Nike Turns London Into a Game Board to Get People Running

Nike asked Wieden+Kennedy to get young people excited about running. W+K said forget ads, let's make a game.

Nike London Gameboard

Nike has turned the city of London into a game board for a two-week competition called the GRID which the shoe manufacturer hopes will ultimately encourage young people who already jog for exercise to start identifying themselves as "runners."

The company has broken the city down into its 48 zip codes. Each zip code (or "postal code" as they say in England) has four traditional phone boxes. Players compete by doing runs, which they start by going to one of the phone boxes, dialing a specific number, entering their unique identifier, and then following the instructions they're given, which send them to other phone boxes in the city.

The first GRID competition was held back in April, around the time of the London Marathon. In an essay that ran in a British advertising magazine, Graeme Douglas of Wieden+Kennedy, which developed the game, wrote that when Nike approached them with the task of getting young people engaged in running, they didn’t have a specific idea about how to do that. "It was evident from the start that a message-based campaign wasn’t going to be enough," Douglas wrote. "We needed to get people out and active; and introduce to them a new way to run."

Douglas goes on to say, "We decided the best strategic option to deliver this would be to augment the running experience; creating a layer of experience on top of the run that aimed to alter how the activity would be interacted with." Hence the game. The current competition started last Friday and runs (no pun intended) for 15 days. Players, who can compete individually or in teams, get points, badges, and prizes for speed, routes, and "various unlockables," Douglas writes, "that become apparent as the game unfolds." As of this writing, the game had 2,834 players and 323 teams.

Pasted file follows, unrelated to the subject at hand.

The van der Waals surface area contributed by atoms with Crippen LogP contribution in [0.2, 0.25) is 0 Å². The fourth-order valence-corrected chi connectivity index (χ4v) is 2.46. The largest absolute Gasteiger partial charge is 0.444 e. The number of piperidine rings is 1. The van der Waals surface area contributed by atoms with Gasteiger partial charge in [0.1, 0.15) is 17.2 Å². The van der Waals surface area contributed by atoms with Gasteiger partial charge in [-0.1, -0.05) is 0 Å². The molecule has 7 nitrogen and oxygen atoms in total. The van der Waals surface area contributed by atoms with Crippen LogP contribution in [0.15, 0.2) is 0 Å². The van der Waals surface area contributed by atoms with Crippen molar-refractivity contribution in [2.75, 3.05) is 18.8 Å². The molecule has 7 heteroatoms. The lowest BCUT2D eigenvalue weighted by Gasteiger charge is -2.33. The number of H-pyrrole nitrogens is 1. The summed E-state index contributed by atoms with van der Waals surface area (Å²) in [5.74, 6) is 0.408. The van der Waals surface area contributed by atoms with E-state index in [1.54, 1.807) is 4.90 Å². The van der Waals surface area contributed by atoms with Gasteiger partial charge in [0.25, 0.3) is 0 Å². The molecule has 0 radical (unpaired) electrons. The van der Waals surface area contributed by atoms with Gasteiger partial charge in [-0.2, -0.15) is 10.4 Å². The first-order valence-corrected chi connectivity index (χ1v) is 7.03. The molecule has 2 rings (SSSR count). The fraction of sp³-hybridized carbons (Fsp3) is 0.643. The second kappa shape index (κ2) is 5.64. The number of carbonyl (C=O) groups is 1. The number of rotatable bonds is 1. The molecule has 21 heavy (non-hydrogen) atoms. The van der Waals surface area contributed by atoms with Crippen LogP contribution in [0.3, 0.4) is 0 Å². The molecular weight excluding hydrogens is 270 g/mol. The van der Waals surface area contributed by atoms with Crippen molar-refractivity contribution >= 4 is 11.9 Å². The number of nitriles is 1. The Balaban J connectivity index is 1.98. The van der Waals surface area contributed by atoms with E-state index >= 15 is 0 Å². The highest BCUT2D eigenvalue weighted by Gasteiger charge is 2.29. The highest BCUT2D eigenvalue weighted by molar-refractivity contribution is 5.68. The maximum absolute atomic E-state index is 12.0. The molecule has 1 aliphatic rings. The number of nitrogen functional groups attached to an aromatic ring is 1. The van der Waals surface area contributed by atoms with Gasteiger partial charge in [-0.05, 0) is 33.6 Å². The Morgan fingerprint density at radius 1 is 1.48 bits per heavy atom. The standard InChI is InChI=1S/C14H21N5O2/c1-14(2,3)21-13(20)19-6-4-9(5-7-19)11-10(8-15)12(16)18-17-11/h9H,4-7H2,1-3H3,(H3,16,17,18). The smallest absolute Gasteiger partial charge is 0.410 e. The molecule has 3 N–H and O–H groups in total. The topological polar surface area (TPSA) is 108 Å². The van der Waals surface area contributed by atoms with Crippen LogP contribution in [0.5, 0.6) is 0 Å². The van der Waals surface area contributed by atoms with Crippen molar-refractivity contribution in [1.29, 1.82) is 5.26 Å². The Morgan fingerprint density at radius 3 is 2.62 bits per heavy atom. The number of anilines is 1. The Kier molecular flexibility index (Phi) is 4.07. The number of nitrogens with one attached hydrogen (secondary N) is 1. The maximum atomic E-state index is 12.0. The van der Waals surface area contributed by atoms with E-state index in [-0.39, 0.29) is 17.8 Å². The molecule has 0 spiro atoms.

What’s particularly cool about the competition is the GRID website, where Nike not only tallies scores but is also serving up visualizations of the race. Since it’s collecting data all the time--every time a competitor makes a call from one of the phone boxes, it logs who they are, where the box is, and what time it is--Nike is turning that information into visualizations (powered by San Francisco’s Stamen Design) that illustrate various aspects of the race. In one of those visualizations (embedded below), the GRID pits men against women, plotting the competitors' individual runs over time on a stylized map of London (in pink for women and blue for men), while tallying up their points on a scoreboard on the side. And, in the good-natured competitive spirit of the game, the video declares at the end: "Boys lead!" and urges their counterparts: "Get running girls!"

"GRID is part of a growing category of ideas that sits within, as Tom Coates of Yahoo! describes, the 'real world web,'" Douglas writes, "connected things that blur the physical and virtual spaces--things that thrive primarily because they excite us as humans, rather than being a vehicle for demonstrating technical capability."

A version of the game has also been played in Poland, but no word from Nike about whether it'll be coming to the States.

For more on Nike and innovation, see our story on Nike CEO Mark Parker from the September issue of the magazine.

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